Time filter

Source Type

PubMed | Guangzhou Brain Hospital Guangzhou Psychiatric Hospital, Ningbo Kang Ning Hospital, Oxford Genetics, Shantou University and 56 more.
Type: | Journal: Journal of affective disorders | Year: 2014

The relationship between age at onset (AAO) and major depression (MD) has been studied in US, European and Chinese populations. However, larger sample studies are needed to replicate and extend earlier findings.We re-examined the relationship between AAO and the clinical features of recurrent MD in Han Chinese women by analyzing the phase I (N=1848), phase II (N=4169) and total combined data (N=6017) from the CONVERGE project. Linear, logistic, multiple linear and multinomial logistic regression models were used to determine the association of AAO with continuous, binary and categorical variables.The effect size of the association between AAO and clinical features of MD was quite similar in the phase I and phase II samples. These results confirmed that MD patients with earlier AAO tended to suffer more severe, recurrent and chronic illness and cases of MD with earlier AAO showed increased neuroticism, greater family history and psychiatric comorbidity. In addition, we showed that earlier AAO of MD in Han Chinese women was associated with premenstrual symptoms, postnatal depression, a highly authoritarian or cold childhood parental rearing style and a reduced probability for having melancholia.Data were collected retrospectively through interview and recall bias may have affected the results.MD with earlier AAO in Han Chinese women shows a distinct set of clinical features which are similar to those reported in Western populations.


PubMed | Guangzhou Brain Hospital Guangzhou Psychiatric Hospital, Ningbo Kang Ning Hospital, Oxford Genetics, Shantou University and 56 more.
Type: | Journal: Journal of affective disorders | Year: 2014

Phobic fears are common in the general population and among individuals with major depression (MD). We know little about the prevalence, clinical correlates, and structure of phobic fears in Chinese women with MD.We assessed 22 phobic fears in 6017 Han Chinese women with MD. We used exploratory factor analysis to examine the structure of these phobic fears. We examined the relationship between individual phobic fears and the severity of MD, neuroticism, comorbid panic disorder, generalized anxiety disorder and dysthymia using logistic regression models.The frequency of phobic fears ranged from 3.0% (eating in public) to 36.0% (snakes). Phobic fears were significantly associated with more severe MD, high neuroticism, and co-morbid panic disorder, generalized anxiety disorder and dysthymia. Our factor analysis suggested four underlying subgroups of phobic fears which differed in their clinical correlates, severity and patterns of comorbidity.Data were collected retrospectively through interview and recall bias may have affected the results.Phobic fears are correlated with comorbid MD and more severe MD. These phobic fears clearly subdivide into four subgroups that differ meaningfully from each other.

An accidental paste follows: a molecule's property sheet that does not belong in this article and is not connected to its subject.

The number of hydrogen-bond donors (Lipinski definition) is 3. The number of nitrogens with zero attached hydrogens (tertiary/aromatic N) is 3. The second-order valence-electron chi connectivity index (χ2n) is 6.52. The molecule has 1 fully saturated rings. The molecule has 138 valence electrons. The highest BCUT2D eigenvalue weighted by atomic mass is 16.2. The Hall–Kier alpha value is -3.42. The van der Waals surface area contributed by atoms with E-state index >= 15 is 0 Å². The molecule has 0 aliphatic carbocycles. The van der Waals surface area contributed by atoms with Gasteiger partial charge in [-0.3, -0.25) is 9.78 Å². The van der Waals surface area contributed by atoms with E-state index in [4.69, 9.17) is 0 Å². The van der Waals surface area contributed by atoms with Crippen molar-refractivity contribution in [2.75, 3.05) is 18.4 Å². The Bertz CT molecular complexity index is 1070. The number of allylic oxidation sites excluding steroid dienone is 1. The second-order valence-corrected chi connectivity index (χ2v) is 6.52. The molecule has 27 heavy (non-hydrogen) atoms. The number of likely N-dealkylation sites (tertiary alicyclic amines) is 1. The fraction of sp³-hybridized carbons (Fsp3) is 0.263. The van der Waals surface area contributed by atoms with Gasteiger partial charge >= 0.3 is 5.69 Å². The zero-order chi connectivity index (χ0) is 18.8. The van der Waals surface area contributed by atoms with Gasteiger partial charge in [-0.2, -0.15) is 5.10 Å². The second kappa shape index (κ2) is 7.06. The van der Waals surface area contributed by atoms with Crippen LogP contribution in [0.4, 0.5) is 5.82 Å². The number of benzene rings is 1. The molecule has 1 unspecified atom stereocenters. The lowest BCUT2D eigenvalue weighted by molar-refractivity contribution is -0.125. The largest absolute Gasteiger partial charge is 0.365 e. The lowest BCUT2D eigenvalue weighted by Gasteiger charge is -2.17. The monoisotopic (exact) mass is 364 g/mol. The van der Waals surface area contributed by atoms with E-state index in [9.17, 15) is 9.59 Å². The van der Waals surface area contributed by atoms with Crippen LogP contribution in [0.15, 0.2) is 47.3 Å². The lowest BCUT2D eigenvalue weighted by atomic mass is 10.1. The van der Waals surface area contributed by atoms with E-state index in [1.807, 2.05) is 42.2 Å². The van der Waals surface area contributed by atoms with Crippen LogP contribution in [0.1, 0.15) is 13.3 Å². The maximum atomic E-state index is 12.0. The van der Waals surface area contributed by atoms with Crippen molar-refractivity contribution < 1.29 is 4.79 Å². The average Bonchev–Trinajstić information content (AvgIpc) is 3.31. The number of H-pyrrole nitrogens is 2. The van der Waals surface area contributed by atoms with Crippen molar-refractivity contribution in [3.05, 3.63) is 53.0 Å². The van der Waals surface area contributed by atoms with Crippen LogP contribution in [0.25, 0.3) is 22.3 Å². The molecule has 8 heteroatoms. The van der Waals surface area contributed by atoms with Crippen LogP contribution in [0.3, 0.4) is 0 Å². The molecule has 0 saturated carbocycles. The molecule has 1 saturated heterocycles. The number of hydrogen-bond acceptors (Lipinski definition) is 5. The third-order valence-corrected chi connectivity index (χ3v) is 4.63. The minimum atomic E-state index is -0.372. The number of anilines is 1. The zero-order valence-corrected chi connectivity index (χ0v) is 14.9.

PubMed | Guangzhou Brain Hospital Guangzhou Psychiatric Hospital, Ningbo Kang Ning Hospital, Oxford Genetics, Shantou University and 54 more.
Type: | Journal: Journal of affective disorders | Year: 2015

We sought to investigate the clinical features of and risk factors for recurrent major depression (MD) with history of postpartum episodes (PPD) in Han Chinese women and the differences between first-onset postpartum MD (MD that has its first lifetime depressive episode in the postpartum period) and first-onset non-postpartum MD (MD with history of PPD and has its first lifetime depressive episode in a period other than postpartum).Data were derived from the China, Oxford and Virginia Commonwealth University Experimental Research on Genetic Epidemiology (CONVERGE) study (N=6017 cases) and analyzed in two steps. We first examined the clinical features of and risk factors for MD patients with (N=981) or without (N=4410) a history of PPD. We then compared the differences between first-onset postpartum MD (N=583) and first-onset non-postpartum MD (N=398) in those with a history of PPD. Linear, logistic and multinomial logistic models were employed to measure the associations.A history of PPD was associated with more guilt feelings, greater psychiatric comorbidity, higher neuroticism, earlier onset and more chronicity (OR 0.2-2.8). Severe premenstrual symptoms (PMS) and more childbirths increased the risk of PPD, as did a family history of MD, childhood sexual abuse, stressful life events and lack of social support (OR 1.1-1.3). In the MD with history of PPD subsample, first-onset postpartum MD was associated with fewer recurrent major depressive episodes, less psychiatric comorbidity, lower neuroticism, less severe PMS and fewer disagreements with their husbands (OR 0.5-0.8), but more childbirths (OR 1.2).Data were obtained retrospectively through interview and recall bias may have affected the results.MD with history of PPD in Han Chinese women is typically chronic and severe, with particular risk factors including severe PMS and more childbirths. First-onset postpartum MD and first-onset non-postpartum MD can be partly differentiated by their clinical features and risk factors, but are not clearly distinctive.